NSF and NIH I-corps elevate innovators

Image by Tania Rodriguez from Pixabay

We often talk about and recommend that our clients get involved in the I-Corp programs that some federal agencies have. The National Science Foundation (NSF) and the National Institutes of Health (NIH) are the common ones our clients tend to gravitate to; where they can articulate their critical business hypotheses and then collect real data to validate or invalidate those ideas. We at the CTC are advocates of these “Lean Startup” activities and we provide programing that are based on the Federal I-Corp initiatives.

NSF started their program around 10 years ago which has various levels of participation and activities. In addition to the vigorous national level program are programs at the regional “nodes” and shorter programs at the more localized “sites.”

A focus of the national NSF program is on academic researchers who are considering commercializing a technology that results from their academic work. Historically, this national program has been open only to academic labs and the I-Corp grant funding ($50,000) would go to the professor’s lab to essentially fund the business model validation activities. A requirement to participate in the national program is that the professor has had previous NSF funded research or a previous NSF ‘pedigree.’

The national program, therefore, often has not been accessible to our clients who are in small companies who have yet to receive an NSF SBIR or other funding. One way to take advantage of the learning, however, is to apply for and participate in our local I-Corp site in Milwaukee. We commonly promote this opportunity to our clients and have functioned as business mentors for our teams who are selected for this program. Information on our local Milwaukee site can be found here: advantage of participating in the NSF I-Corp site, is that this would give you the needed NSF pedigree to apply for and participate in the national program.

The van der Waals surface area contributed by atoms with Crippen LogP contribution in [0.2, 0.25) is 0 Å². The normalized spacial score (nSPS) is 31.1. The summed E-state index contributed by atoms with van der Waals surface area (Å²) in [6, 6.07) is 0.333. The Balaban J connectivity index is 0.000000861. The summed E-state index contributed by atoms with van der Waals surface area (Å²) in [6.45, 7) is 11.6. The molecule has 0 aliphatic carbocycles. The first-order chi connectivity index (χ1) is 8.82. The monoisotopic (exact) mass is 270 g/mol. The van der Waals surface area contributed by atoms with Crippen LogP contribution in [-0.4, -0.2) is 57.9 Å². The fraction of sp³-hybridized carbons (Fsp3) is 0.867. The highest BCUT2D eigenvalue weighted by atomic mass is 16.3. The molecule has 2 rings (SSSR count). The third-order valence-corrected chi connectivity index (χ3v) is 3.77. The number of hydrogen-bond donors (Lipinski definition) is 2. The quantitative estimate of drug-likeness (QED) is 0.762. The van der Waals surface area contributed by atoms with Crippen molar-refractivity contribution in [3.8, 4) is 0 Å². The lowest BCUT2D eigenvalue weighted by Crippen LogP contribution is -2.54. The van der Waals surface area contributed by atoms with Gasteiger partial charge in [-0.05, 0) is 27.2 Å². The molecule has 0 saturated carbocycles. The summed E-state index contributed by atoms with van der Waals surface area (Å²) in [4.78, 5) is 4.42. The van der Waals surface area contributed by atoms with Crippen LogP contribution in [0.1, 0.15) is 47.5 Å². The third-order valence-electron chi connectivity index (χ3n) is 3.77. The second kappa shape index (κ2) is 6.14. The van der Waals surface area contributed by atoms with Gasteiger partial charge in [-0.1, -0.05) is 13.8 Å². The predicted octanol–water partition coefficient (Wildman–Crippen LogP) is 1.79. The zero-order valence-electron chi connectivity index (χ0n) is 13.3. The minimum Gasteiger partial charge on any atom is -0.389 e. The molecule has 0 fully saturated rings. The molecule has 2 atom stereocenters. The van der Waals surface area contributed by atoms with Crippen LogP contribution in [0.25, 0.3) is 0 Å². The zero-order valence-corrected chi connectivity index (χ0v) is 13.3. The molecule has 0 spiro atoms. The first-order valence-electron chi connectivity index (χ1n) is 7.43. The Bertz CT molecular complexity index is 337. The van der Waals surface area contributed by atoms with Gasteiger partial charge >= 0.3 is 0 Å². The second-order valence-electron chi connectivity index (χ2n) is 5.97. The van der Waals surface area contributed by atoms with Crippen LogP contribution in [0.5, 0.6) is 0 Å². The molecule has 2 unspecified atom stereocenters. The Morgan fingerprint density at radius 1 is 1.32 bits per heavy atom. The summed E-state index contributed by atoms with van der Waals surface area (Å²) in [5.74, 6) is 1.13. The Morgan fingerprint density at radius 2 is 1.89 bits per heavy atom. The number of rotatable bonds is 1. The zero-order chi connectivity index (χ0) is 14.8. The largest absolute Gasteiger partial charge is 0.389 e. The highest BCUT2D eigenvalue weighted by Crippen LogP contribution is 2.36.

However, I would like to take this opportunity to promote the program at the regional level. Generally, we’ve promoted either the national program or the local site but have been less attentive to the regional node activities. Our closest Midwest Regional Node is housed at the University of Michigan and more information here:

I received an email recently from this node promoting some valuable training classes that they are providing over the next several weeks. This is an advantageous time to participate as these classes are virtual and at no cost. I do note that that eligibility to participate in the regional node is midway between the eligibility for the local sites and the national program. While a previous NSF pedigree is not required to participate in the regional node, they do require the applicants to be university based. You can find out about registration for the regional node classes or the local site from the websites.

NIH I-corps is taking applications until November 16th. Learn more…